How does fair-use law work, anyway?


General Photography

Tim Wu explains the “fair use” clause in American copyright (found via), discussing Shepard Fairey’s Obama poster (it just won’t go away). In a nutshell: “Fair use […] is all about justification, and this is a key to understanding it. Fair use allows use of a work that would ordinarily constitute infringement, if that use is justified (or excused, if you like) with some compelling reason.” (emphasis in the original)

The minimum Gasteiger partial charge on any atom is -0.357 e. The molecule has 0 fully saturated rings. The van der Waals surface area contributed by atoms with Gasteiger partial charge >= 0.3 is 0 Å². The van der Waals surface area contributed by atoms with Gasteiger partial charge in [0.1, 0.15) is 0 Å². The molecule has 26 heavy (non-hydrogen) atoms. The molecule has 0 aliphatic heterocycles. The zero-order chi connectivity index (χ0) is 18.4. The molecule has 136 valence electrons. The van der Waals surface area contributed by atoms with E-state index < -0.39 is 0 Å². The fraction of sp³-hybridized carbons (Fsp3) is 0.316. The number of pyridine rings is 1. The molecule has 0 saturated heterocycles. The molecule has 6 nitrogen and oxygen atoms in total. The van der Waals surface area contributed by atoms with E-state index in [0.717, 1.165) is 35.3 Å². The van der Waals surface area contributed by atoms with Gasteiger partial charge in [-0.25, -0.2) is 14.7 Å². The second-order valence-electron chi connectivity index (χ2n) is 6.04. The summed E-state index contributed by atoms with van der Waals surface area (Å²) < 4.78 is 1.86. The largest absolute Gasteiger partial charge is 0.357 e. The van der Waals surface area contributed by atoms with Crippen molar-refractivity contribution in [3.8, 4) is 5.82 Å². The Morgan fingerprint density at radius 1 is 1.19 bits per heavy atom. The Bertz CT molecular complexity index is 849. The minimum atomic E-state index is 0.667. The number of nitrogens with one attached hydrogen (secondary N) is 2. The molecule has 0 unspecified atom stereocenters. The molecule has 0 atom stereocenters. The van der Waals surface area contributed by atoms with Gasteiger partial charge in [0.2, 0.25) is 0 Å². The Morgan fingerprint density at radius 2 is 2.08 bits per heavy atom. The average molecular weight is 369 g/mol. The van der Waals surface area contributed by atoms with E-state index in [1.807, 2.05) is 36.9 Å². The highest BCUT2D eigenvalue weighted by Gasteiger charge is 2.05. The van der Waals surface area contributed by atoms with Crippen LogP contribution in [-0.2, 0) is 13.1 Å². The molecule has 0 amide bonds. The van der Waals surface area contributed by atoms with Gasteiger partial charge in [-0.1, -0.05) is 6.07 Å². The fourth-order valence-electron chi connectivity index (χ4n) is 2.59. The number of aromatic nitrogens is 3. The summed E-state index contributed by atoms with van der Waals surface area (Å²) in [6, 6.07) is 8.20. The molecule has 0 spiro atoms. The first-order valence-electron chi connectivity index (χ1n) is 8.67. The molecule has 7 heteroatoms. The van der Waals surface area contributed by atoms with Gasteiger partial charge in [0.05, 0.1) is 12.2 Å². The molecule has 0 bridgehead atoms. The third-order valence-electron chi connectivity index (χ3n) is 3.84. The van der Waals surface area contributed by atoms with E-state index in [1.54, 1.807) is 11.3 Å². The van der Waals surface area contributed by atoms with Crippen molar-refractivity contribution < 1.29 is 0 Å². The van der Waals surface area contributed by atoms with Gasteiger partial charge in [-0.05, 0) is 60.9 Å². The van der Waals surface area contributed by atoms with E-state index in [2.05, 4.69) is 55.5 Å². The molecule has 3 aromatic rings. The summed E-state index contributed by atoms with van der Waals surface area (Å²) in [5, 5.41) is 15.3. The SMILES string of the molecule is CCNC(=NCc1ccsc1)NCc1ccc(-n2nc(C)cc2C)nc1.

And about Fairey: “Shepard Fairey’s case, setting aside his recent troubles for a moment, is one of these new areas. To ‘Warholize’ someone else’s photo (if that’s the right verb) doesn’t fall within an existing category of fair use. So the question is whether it should. […] Is there some public interest in infringement here that justifies what Fairey has done? In the big picture, answering that question means weighing, on the one hand, the broader freedom to produce art like this—the freedom to be Fairey—against the sense that too much of the original was taken without permission and that the original photographer or his employer, the Associated Press, deserves to be compensated.”